Every so often, I travel around the country to take in one of my favorite pastimes: riding roller coasters. Living in the New York Metropolitan area, the closest place to enjoy thrill rides is over two hours away, at Six Flags Great Adventure in Jackson, New Jersey. Being that Great Adventure is closest to me, I've ridden every ride the theme park has ever featured many times, great coasters such as Kingda Ka, El Toro, Nitro and more, but there are a great many other coasters out there that I don't often get to ride.
In my travels I've visited amusement parks in and around the Northeastern United States, from Dorney, Knoebels, Kennywood and Hershey parks in Pennsylvania to King's Island and Cedar Point in Ohio, and King's Dominion and Busch Gardens in Virginia. Many of the coasters I've ridden at these parks have given me that great adrenaline rush that coaster enthusiasts seek when they ride and here I'd like to share one coaster that I absolutely loved.
Busch Gardens in Williamsburg, Virginia is one of the most beautiful parks in the world. It's theme is "The Old Country," named after the western European countries of Scotland, England, Ireland, France, Germany and Italy, and each section of the park makes you feel like you've literally stepped into each of these places. The park doesn't have many roller coasters, but the ones it does have are among the best anywhere.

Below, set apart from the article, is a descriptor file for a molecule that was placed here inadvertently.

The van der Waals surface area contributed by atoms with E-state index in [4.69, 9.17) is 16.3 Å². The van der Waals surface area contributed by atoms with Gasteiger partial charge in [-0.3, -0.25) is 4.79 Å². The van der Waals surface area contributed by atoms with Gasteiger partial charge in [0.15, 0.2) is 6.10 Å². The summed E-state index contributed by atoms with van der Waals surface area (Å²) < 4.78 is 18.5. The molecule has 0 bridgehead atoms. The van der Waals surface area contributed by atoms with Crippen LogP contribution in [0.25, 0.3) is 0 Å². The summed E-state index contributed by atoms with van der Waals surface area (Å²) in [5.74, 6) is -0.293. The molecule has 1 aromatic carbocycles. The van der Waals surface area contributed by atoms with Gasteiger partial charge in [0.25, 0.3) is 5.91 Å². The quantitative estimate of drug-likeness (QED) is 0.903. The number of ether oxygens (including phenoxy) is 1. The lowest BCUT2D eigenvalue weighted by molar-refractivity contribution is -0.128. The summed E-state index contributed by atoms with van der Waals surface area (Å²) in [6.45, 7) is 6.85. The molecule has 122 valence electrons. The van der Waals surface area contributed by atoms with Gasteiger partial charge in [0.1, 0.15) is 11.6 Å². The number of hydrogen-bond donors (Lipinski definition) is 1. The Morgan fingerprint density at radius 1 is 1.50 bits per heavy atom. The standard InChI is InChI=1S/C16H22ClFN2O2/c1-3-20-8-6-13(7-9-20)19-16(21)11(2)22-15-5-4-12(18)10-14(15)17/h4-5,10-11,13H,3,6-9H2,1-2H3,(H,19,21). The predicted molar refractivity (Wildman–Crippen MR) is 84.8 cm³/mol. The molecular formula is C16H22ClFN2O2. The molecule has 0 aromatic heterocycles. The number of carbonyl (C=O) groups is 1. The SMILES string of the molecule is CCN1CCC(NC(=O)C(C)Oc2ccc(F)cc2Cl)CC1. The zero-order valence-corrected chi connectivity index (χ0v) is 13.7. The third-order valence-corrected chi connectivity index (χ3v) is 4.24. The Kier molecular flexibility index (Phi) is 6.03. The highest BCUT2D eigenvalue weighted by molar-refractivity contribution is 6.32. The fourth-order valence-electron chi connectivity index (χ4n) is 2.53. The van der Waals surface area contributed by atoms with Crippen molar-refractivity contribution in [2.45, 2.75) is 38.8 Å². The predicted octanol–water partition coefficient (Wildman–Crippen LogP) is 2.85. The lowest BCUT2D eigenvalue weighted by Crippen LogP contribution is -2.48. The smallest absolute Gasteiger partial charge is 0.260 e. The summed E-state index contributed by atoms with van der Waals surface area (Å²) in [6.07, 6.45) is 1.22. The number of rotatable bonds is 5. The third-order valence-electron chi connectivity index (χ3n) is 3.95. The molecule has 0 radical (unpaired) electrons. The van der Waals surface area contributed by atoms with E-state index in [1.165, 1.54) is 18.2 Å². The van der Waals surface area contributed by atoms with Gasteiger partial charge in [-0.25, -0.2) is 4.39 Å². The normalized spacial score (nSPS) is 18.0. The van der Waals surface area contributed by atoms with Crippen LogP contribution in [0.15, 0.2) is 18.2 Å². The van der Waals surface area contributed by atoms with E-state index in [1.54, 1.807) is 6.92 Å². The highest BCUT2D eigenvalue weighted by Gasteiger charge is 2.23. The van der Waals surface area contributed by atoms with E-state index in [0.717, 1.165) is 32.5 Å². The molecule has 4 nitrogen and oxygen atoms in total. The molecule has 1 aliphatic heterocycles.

All of the coasters of Busch Gardens Williamsburg are world-class, from the legendary Loch Ness Monster to the breathtaking Apollo's Chariot and the frenzied Alpengeist, these steel monsters are worth a trip to Virginia from just about anywhere. My absolute favorite coaster at Busch Gardens by far is the terrifying Griffon.
The griffon is a mythical creature with the body of a lion and the head of an eagle, and its namesake is located in the France section of the park. This is one fierce ride! My pal Rich couldn't wait for me to ride it, and as we took off to that section of the park my stomach was starting to churn a bit because I had seen it from the sky ride across the park and it looks pretty intimidating.
Just watching the ride from the ground can get your heart racing at a quick pace. The cars are wide, ten seats across and only three rows deep, so if you're sitting in any other seat besides the two directly above the track, well, you're literally over nothing! As if that weren't terrifying enough, what this coaster does before it flies on down through twists and rolls is something that would intimidate even the staunchest of enthusiasts.
I'd first become aware of this type of ride by watching Oblivion at Alton Towers Amusement Park in England. It's look is the same as Griffon and it features the same terrifying element. Both rides, when they get to the top of the lift hill, begin to slow down and just as the train gets toward the precipice of the first hill, it slows and then stops, just at the edge. Imagine the anticipation and terror at sitting there for brief moment, staring down at the ground and the steep descent you're about to take.
Then, without warning, the coaster is headed almost straight down a 90 degree angle, 205 feet below at 71 miles per hour and into complete mayhem. The first hill swoops right down over a pool of water before going into a smooth series of twists and turns, including two inversions. The ride, after that first terrifying element, is nothing but fun! By the time the ride is over, all you want to do is get back on again, which my pal and I did several times.
So if you're an avid thrill seeker like I am and you ever have a chance to visit Busch Gardens in Williamsburg, don't miss Griffon. Oh, and you must try it at least once from the front row, too!